A couple of years ago, when Mohit Takalkar read UK-based playwright Sam Steiner’s award-winning play, Lemons Lemons Lemons Lemons Lemons, he was impressed by the sensibly-crafted play. But he was not drawn in enough to adapt it for the Indian stage. However, when Takalkar, the founder-director of Pune-based theatre group Aasakta, read it earlier this year, the play spoke to him differently—compelling him to make a Marathi adaptation titled Ghanta Ghanta Ghanta Ghanta Ghanta, which premiered in August.
This is the director’s first play after winning several accolades at the Mahindra Excellence in Theatre Awards 2023 (META) for his play Hunkaro. The play will be staged as part of the India Habitat Centre Theatre Festival 2023, all set to feature a curated selection of 12 plays from across the country. To be held in Delhi between 22 September-1 October, viewers will be able to see Tumhare Baare Mein by Manav Kaul, The Verdict by Akarsh Khurana, Makarand Deshpande’s Siachen, and Jyoti Dogra’s hard-hitting Maas.
Takalkar’s play is about a couple—a musician and a lawyer. One day the government passes a law which allows them to speak only 140 words a day. “Initially, when I read the play, I thought it was fantastical, while touching upon a lot of important topics. But it did not resonate so much with me,” says Takalkar. What changed his mind when he read it again this year? “Now, it feels like this is happening around me. I wake up and there is some new rule being discussed and we don’t really have any say in it. I now understand this situation. The play is talking of an authoritarian government and it is happening everywhere in the world, not just in India,” he adds.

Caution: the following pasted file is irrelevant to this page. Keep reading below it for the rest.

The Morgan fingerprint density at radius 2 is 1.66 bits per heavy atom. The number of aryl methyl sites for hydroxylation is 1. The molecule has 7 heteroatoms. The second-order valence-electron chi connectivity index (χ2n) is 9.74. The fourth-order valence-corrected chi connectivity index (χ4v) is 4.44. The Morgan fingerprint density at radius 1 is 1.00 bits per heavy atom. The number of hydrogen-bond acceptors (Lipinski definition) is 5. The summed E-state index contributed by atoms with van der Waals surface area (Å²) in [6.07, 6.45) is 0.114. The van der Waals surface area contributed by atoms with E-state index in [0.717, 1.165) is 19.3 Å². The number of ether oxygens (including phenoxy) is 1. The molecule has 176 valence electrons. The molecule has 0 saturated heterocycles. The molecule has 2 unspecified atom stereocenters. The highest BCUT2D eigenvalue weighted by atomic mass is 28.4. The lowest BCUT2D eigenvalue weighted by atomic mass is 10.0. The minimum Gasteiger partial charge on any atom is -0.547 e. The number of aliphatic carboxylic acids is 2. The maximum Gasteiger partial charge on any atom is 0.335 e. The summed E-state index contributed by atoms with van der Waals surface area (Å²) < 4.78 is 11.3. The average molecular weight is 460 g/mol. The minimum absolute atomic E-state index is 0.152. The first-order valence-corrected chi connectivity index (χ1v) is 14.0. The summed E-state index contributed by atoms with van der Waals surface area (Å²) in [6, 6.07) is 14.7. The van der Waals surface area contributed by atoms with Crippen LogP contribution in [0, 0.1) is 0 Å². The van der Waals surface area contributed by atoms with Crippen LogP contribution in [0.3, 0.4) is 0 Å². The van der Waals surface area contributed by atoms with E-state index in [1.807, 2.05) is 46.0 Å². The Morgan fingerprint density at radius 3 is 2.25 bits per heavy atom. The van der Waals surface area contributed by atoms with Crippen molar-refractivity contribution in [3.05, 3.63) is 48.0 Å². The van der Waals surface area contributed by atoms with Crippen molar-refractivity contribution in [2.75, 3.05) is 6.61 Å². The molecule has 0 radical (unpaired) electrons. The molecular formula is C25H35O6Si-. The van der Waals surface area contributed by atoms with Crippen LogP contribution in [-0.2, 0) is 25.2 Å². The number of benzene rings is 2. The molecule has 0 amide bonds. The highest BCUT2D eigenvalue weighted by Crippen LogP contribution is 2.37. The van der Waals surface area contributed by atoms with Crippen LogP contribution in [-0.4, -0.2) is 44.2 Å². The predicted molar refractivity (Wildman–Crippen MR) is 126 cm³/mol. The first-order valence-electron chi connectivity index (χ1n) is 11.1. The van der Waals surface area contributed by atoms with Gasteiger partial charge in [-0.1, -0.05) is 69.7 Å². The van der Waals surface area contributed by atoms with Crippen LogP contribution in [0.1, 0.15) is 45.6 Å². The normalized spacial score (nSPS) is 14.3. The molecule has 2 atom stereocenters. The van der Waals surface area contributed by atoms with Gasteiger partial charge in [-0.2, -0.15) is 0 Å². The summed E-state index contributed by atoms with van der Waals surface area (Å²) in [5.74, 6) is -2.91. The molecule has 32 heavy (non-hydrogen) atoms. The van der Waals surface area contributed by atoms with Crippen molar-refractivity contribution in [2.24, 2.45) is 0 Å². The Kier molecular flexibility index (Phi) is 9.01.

Ghanta has been adapted to Marathi by Niranjan Pednekar and sees actors Lalit Prabhakar and Mallika Singh Hanspal as the mismatched couple—the idealist musician Aaditya and the sensible lawyer Feroza respectively. Their differences show up even more starkly after the 140-words-a-day law comes into play. Initially during the rehearsals, Takalkar admits, the play was more focussed on the fractured relationship.
However, as they went along, the team realised the play had so many other layers. Ghanta… is his most political play yet. It is a comment on the loss of freedoms and the general rise of global authoritarianism in recent years. “The heavily segmented, non-linear narrative structure offered an imposing directorial challenge which was fun to wrestle with,” he shares.
Ghanta…, which literally translates to ‘nothing’, is also the first time Takalkar has adapted an international play to the Indian context. “I think in recent years, post-pandemic, things have become more universal. Governments across the world are practically mirror images of each other, so you don’t feel this is a foreign sensibility,” he adds.
Takalkar’s previous plays, whether it is Main Hoon Yusuf aur Yeh Hai Mera Bhai, Gajab Kahani or Chaheta, have raised different pertinent questions and the director hopes that Ghanta does that as well.
Ghanta Ghanta Ghanta Ghanta Ghanta will be staged as part of the IHC Theatre Festival on 26 September at The Stein Auditorium, New Delhi, at 7 pm.
Deepali Singh is a Mumbai-based art and culture writer.